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Jury service - what happens in court and after the trial
If you're asked to do jury service and are able to, you are legally required to go to court to be part of a jury. Find out what to expect on your first day, during your time in court and your responsibilities as a juror.
Being on a jury
Most people find being a juror interesting and rewarding - it’s not something you should worry about doing. You don’t need to know how the legal system works.
If you have any questions or concerns, you can speak to staff at the court.
Your first day of jury service
Your jury service papers explain where to go, who to report to and what you need to bring to identify yourself. You must arrive at court at the time you are asked.
You can get an email reminder five days before it starts, by registering below.
'Your role as a juror' online film
On your first day, you’re shown a film called 'Your role as a juror'. It explains what happens in the courtroom and your responsibilities.
What happens in court
The basic court process is as follows:
1. You find out if you are on a jury
Court staff should keep you updated about when you're likely to be needed in court - and give advice about using mobile phones while waiting.
You stay in the jury waiting area until a court official calls your name. Normally 15 jurors in total are called and taken into the court. The court clerk randomly selects 12 names of the people that are to form the jury.
If you're not selected, you may:
- be chosen for another jury on the same day
- have to come back the next day to be selected for another jury
2. The jury is 'sworn in'
If you're chosen, you must take the oath or make an affirmation - a promise to listen to the case carefully to give a fair verdict. The court will explain how to do it.
A verdict is whether someone is guilty or not guilty of committing a crime.
3. The trial begins
Evidence is 'presented' and witnesses from both the prosecution and the defence are questioned.
The prosecution acts on behalf of the victim(s) of the crime.
The defence acts on behalf of the person on trial for committing the crime - the ‘defendant’.
You can take notes during the trial but they cannot be taken home.
4. The spokesperson (foreman) of the jury is chosen
One person on the jury volunteers (or is chosen by the jury members) to be the foreman or forewoman. They speak on behalf of the jury.
5. The verdict is given to the court
Once all the evidence has been presented, you leave the court with the other jurors to discuss the evidence. This is done privately in a room called the ‘deliberation room’.
The jury comes back into the courtroom and the spokesperson is asked to ‘deliver’ the verdict. This means they tell the court what decision the jury has reached.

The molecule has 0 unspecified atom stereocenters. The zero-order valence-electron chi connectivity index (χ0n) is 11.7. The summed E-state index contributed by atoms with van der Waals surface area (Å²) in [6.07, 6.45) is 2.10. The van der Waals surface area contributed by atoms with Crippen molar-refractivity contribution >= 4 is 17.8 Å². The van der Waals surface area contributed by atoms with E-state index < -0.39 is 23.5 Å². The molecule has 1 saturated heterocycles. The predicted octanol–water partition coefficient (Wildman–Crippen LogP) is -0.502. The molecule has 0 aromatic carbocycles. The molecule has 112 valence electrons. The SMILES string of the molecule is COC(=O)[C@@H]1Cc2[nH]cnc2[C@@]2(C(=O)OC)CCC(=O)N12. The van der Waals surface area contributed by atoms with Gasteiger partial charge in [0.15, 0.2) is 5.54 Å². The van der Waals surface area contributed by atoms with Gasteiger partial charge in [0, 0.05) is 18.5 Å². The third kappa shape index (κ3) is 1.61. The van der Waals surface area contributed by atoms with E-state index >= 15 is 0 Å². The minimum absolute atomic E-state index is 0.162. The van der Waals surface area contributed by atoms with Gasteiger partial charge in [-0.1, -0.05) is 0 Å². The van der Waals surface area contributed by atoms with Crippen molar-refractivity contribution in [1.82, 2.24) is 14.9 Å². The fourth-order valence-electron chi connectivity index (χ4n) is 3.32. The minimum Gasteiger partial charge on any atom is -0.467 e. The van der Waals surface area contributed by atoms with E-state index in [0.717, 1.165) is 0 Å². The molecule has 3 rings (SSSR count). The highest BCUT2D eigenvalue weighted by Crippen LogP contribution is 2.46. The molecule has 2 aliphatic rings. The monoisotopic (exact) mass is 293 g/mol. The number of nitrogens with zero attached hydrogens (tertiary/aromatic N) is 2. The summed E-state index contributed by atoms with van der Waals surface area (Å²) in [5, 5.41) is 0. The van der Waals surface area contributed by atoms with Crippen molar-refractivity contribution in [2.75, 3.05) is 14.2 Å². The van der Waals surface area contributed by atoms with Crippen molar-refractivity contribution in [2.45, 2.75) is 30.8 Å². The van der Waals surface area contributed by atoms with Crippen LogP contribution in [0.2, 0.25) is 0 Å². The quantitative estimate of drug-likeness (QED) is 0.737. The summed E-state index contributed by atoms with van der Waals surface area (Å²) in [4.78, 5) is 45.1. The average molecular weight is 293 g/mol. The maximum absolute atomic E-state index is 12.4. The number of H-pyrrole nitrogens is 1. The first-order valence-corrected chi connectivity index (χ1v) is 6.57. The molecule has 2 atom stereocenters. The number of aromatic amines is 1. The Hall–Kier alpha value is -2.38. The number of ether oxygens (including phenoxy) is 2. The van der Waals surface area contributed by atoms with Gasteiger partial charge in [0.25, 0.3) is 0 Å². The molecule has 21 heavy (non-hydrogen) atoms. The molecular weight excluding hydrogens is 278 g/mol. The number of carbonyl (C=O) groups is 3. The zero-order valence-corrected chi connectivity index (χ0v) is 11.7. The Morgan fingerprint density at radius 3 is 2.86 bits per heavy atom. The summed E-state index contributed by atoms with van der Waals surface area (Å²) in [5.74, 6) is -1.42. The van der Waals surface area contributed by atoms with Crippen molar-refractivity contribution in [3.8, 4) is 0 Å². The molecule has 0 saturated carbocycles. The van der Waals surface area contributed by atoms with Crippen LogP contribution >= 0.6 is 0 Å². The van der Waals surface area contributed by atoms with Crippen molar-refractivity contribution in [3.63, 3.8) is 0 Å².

Sometimes, the members of the jury cannot all agree whether the person is guilty or not guilty. If this happens, the judge explains what happens next.
It’s possible that no decision is reached. If this happens, there’s usually a new trial with a new jury.
If the jury’s verdict is not guilty, the defendant is freed and the case ends.
If the jury’s verdict is guilty, the judge decides on the sentence.
Your responsibilities as a juror
Once the trial begins, you must not discuss the case with anyone, except the other jury members in the jury deliberation room.
Even when the trial’s over you must not discuss what went on in the deliberation room with anyone, even with family members.
If you do, you are in 'contempt of court' and can be fined.
Social media websites
You must not discuss or post comments about any trial on social media websites like Facebook or Twitter - even after the trial has finished. This is contempt of court.
If anyone approaches you about the trial
If anyone approaches you about the trial you must tell a court official or a police officer (if it happens outside court).
If you find the trial distressing
You may hear (or see) evidence which upsets you and want to speak to someone about your feelings during or after jury service. If this happens, speak to court staff who can give you advice.
You could also talk to someone in confidence about your feelings (but not the details of the trial itself). Apart from people such as family and friends, you may find it helpful to talk to the Samaritans.
The Samaritans is a charity experienced in giving confidential emotional support to people - including jurors who are distressed following a court trial.
Contacting the court after jury service
You can contact the court where you carried out your jury service. This could be to:
- ask about your claim for allowances
- give feedback, or complain about your experience as a juror